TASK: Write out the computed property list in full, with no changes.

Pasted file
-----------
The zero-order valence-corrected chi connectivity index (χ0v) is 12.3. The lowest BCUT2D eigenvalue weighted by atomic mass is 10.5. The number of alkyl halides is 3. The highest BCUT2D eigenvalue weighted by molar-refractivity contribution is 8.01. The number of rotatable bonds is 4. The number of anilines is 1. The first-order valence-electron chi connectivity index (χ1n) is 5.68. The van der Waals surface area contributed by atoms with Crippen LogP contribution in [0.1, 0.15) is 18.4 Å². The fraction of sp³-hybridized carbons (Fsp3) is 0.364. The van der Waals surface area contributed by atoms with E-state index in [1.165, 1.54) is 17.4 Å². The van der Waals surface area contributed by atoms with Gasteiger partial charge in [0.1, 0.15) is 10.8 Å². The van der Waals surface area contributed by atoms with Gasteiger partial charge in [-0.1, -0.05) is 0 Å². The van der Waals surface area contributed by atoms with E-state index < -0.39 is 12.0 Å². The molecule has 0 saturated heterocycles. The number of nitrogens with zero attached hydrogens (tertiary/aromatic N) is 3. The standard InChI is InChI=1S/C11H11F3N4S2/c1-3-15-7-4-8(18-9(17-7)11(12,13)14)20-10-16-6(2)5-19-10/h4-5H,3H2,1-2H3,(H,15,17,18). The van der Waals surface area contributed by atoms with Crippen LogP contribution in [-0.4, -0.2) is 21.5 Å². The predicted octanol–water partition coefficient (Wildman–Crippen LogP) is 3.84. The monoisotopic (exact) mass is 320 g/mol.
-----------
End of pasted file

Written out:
The zero-order valence-corrected chi connectivity index (χ0v) is 12.3. The lowest BCUT2D eigenvalue weighted by atomic mass is 10.5. The number of alkyl halides is 3. The highest BCUT2D eigenvalue weighted by molar-refractivity contribution is 8.01. The number of rotatable bonds is 4. The number of anilines is 1. The first-order valence-electron chi connectivity index (χ1n) is 5.68. The van der Waals surface area contributed by atoms with Crippen LogP contribution in [0.1, 0.15) is 18.4 Å². The fraction of sp³-hybridized carbons (Fsp3) is 0.364. The van der Waals surface area contributed by atoms with E-state index in [1.165, 1.54) is 17.4 Å². The van der Waals surface area contributed by atoms with Gasteiger partial charge in [0.1, 0.15) is 10.8 Å². The van der Waals surface area contributed by atoms with Gasteiger partial charge in [-0.1, -0.05) is 0 Å². The van der Waals surface area contributed by atoms with E-state index < -0.39 is 12.0 Å². The molecule has 0 saturated heterocycles. The number of nitrogens with zero attached hydrogens (tertiary/aromatic N) is 3. The standard InChI is InChI=1S/C11H11F3N4S2/c1-3-15-7-4-8(18-9(17-7)11(12,13)14)20-10-16-6(2)5-19-10/h4-5H,3H2,1-2H3,(H,15,17,18). The van der Waals surface area contributed by atoms with Crippen LogP contribution in [-0.4, -0.2) is 21.5 Å². The predicted octanol–water partition coefficient (Wildman–Crippen LogP) is 3.84. The monoisotopic (exact) mass is 320 g/mol.